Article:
Marine Le Pen’s visit to Moscow and her meeting with President Putin last week were played out in Russia in such a way as to make it clear that Mme Le Pen is Moscow’s favourite in the French election campaign. Emmanuel Macron, on the contrary, remains the candidate Moscow would rather not see in the Élysée Palace, as we also underlined in February. The ways in which these two presidential candidates have been treated by the dominating Russian media both underscores the Kremlin’s preferences and demonstrates the degree of coordination between pro-Kremlin media and the Kremlin’s official political communication.

On Monday, an incorrect reference to French Guiana as an island by Emmanuel Macron became a top news story on Russia’s state-owned TV Rossiya-1. Russia Today (RT) also latched onto the incident with the headline “‘Go learn geography’: Internet goes wild over presidential candidate Macron’s French Guiana mishap“.

On the same day, Rossiya-1 ran a news story with the simple headline “Marine Le Pen criticises the EU“. Earlier in the week, NTV clarified in a headline that “after her visit to Moscow, Marine Le Pen has taken the lead over Macron”. This particular NTV piece is a good example of the tone in pro-Kremlin reporting, which foresees the end of Europe: “Europe is leaning right, but it hasn’t fallen. All the countries are watching the elections in their neighbour states with interest and horror […] Next in line is France. The flagship of European politics. If it works out there, the result will be unpredictable. And it now looks like the right forces in France will be able to save the nation. The leader of the “National Front”, Marine Le Pen, says what the French [voters] want to hear. She promises to work on the mistakes: To drive out the migrants, give jobs to everyone and not to feed the EU anymore”.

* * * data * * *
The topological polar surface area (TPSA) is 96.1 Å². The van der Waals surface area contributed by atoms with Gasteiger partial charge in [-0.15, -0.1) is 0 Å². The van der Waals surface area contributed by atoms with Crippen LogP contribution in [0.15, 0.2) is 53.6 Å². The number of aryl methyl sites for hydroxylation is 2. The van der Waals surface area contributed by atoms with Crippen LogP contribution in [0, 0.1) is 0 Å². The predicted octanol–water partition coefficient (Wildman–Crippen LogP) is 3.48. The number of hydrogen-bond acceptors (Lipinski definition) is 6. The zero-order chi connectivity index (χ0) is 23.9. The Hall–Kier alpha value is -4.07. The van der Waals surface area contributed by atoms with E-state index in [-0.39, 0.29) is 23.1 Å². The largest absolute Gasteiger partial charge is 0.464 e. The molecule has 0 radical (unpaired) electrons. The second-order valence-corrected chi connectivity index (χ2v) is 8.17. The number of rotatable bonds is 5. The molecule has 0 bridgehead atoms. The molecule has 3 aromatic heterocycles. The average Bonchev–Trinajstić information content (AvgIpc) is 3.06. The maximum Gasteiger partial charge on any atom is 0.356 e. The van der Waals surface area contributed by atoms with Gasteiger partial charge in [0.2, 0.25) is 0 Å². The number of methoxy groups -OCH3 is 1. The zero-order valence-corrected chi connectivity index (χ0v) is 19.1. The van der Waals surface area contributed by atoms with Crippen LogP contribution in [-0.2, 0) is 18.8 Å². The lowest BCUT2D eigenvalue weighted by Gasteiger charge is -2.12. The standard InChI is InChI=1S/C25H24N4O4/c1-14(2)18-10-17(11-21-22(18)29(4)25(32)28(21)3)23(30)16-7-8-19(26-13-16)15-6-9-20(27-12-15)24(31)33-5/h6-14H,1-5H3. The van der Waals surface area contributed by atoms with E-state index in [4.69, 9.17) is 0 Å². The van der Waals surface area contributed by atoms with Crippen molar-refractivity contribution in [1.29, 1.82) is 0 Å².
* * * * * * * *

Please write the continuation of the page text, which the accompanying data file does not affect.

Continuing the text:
In his Sunday night programme, Dmitry Kiselev (on the EU’s sanctions list and the Kremlin’s chief propagandist) also addressed the French election campaign. Again, the tone is an important driver in getting the propaganda message across. Here is how the televised debate between French presidential candidates was described: “‘Rapprochement with Russia is unacceptable – so the most pro-European candidate, Macron, who had travelled to visit Angela Merkel, unexpectedly said. His talk about foreign policy went on and on and was typical of his young age. His monologue, which full of contradictions, immediately evoked sarcastic remarks among his three opponents”, so Russian state television reported.

Among the more independent Russian media, the tone has been markedly different: Leading daily newspaper Kommersant underlined in a commentary that “Russian media and politicians clearly dislike Emmanuel Macron”, but reassured its readers that it is propaganda when Mr. Macron is described as an outright anti-Russian politician. The English language newspaper Moscow Times raised the question in what way meeting Marine Le Pen is useful for the Kremlin, and concluded that “given Le Pen’s calls for withdrawing from the EU and the Eurozone, this is as close as Russia can get to a political declaration of war”.


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